What do you think when you think of gaming? High-octane adventure? Fast-paced first-person shooters? Well, think again.
The new gaming craze? It’s all cosy. Relaxing, meditative, wholesome. Hop onto TikTok and there are 3.2 billion views on posts about cosy gaming. Rather than just a vibe or atmosphere that a game possesses, cosy gaming is becoming a new genre all on its own. The latest ‘cosy’ hits have included ‘Lakeburg Legacies’, a period-style matchmaking game, ‘Stardew Valley’, a smash hit farming simulator inspired by Nintendo’s ‘Harvest Moon’ franchise, and ‘Unpacking’, a story-led puzzle game centred around unpacking and sorting items after moving house.
Get away from it all: In 2020, at the height of the COVID-19 pandemic and subsequent lockdown, Animal Crossing: New Horizons debuted on the Nintendo Switch, a soothing, nature-focused social simulation game that allows players to retreat to a deserted island and fill it with a community of anthropomorphic animals. This sense of escapism contributed to the game’s huge success, along with its multiplayer function that allows players to visit the islands of their friends, allowing a novel new way of connection in a time that was defined by isolation. This led to sales of the Nintendo Switch going up by over 73% in the months after the release of the game.
Play with Life: This relaxed goal-less, gaming concept has always appealed to gamers. Life simulation gaming franchise ‘The Sims’ was released in 2000 and went on to become one of the most successful video game franchises in history, with three main-game sequels, and countless spinoffs. The Sims, like a lot of life simulation games, is an open-ended, goal-less experience with space for creativity.
What makes a games ‘cosy’? Here are some key elements…
Low-stress gameplay: Cosy games tend to avoid any time pressure or high-action segments. Game mechanics included in cosy games ensure minimum pressure, such as fishing, farming, sorting objects, and exploring.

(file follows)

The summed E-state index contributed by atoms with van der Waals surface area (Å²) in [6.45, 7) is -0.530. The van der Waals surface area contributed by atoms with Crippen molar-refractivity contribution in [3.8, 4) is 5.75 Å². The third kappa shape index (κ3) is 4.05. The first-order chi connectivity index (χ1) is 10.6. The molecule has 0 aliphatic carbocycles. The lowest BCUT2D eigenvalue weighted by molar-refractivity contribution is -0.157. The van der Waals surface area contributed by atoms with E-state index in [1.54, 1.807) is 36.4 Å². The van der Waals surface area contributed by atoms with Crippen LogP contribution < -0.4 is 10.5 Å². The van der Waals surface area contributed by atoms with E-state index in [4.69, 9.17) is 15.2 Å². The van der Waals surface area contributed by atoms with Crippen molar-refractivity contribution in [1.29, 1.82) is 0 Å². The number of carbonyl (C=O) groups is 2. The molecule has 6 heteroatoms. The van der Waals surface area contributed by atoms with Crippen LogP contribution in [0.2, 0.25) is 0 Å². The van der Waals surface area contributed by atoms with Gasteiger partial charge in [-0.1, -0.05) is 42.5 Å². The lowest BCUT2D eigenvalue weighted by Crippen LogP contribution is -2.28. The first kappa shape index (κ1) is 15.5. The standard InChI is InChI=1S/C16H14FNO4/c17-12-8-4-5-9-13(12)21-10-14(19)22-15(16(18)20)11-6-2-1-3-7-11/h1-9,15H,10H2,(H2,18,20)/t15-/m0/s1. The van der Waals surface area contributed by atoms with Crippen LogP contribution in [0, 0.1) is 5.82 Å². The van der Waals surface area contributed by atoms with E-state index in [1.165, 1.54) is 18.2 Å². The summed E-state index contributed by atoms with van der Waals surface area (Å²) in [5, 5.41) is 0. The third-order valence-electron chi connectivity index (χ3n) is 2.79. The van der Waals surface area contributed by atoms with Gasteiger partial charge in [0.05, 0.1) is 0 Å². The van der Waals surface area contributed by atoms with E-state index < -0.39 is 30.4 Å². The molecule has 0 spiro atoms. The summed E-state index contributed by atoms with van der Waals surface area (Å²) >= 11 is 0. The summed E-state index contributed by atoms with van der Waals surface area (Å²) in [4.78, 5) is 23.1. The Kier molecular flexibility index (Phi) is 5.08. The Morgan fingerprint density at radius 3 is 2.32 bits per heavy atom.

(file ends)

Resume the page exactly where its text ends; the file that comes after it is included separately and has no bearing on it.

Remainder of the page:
Space for creativity: Crafting is a large aspect of many cosy games, allowing players to use their imagination in fulfilling ways.
Social aspects: Whether it be through multiplayer functions or a large cast of in-game characters, many cosy games emphasise building relationships, with themes that highlight helping others, and being a good neighbour.
Soothing atmosphere: Cosy games often utilise gentle soundscapes and picturesque settings that offer a sense of rest and relaxation.
‘Cosy’ isn’t necessarily tied to difficulty. Some ‘cosy’ games, such as Concerned Ape’s ‘Stardew Valley’ require real strategy to play the game to full completion. However, these goals are generally not affected by any time constraints, allowing players to explore the game at their own pace. In cases like Stardew Valley, the game is designed to take in-game years to complete.
The majority of ‘cosy’ games are coming out of indie game studios such as Concerned Ape, and Spry Fox, rather than major video game developers. These studios tend to have more female representation, in an industry that has historically struggled with gender balance. Over 60% of video game developers are men, which means smaller women-led studios allow for fresh perspectives and new trends.
The End of the First-Person Shooter? Not likely. FPS franchises such as Call of Duty, Valorant, and Apex Legends remain some of the biggest names in gaming. However, shifts are happening here too. Epic Game’s smash-hit battle royale game ‘Fortnite’ distinguished itself among competitors through its cartoonish graphics and building functionality that was at that time unknown to the action survival genre, both elements common to the ‘cosy’ gaming trend.
So, what’s the deal with cosy gaming?
Cosy gaming provides a novel escape from the pressures of daily life through the genre’s goal-less, creativity-focused ethos. It’s no mystery to why the genre really took off in 2020. And with fresh new ‘cosy’ titles being announced regularly, it looks like cosy gaming is here to stay.
Cosy gaming has transcended trend, or even genre, and become a community, with online creators both sharing cosy games, and playing them together. This community is bucking the accepted idea of what a ‘gamer’ looks like, and showing the power of subverting established perceptions of the the industry itself. Gone are the days where ‘real’ gaming is limited to gritty action-adventure titles, much like in real life, the gaming industry is starting to see the benefits of slowing down and noticing the little things…
TL/DR: Games about getting away from it all for a simple farming life? Matchmaking in a medieval village? Unpacking boxes? Where’s our download link?
Authored by: Estella Brown, Creative Intern & cosy gaming connoisseur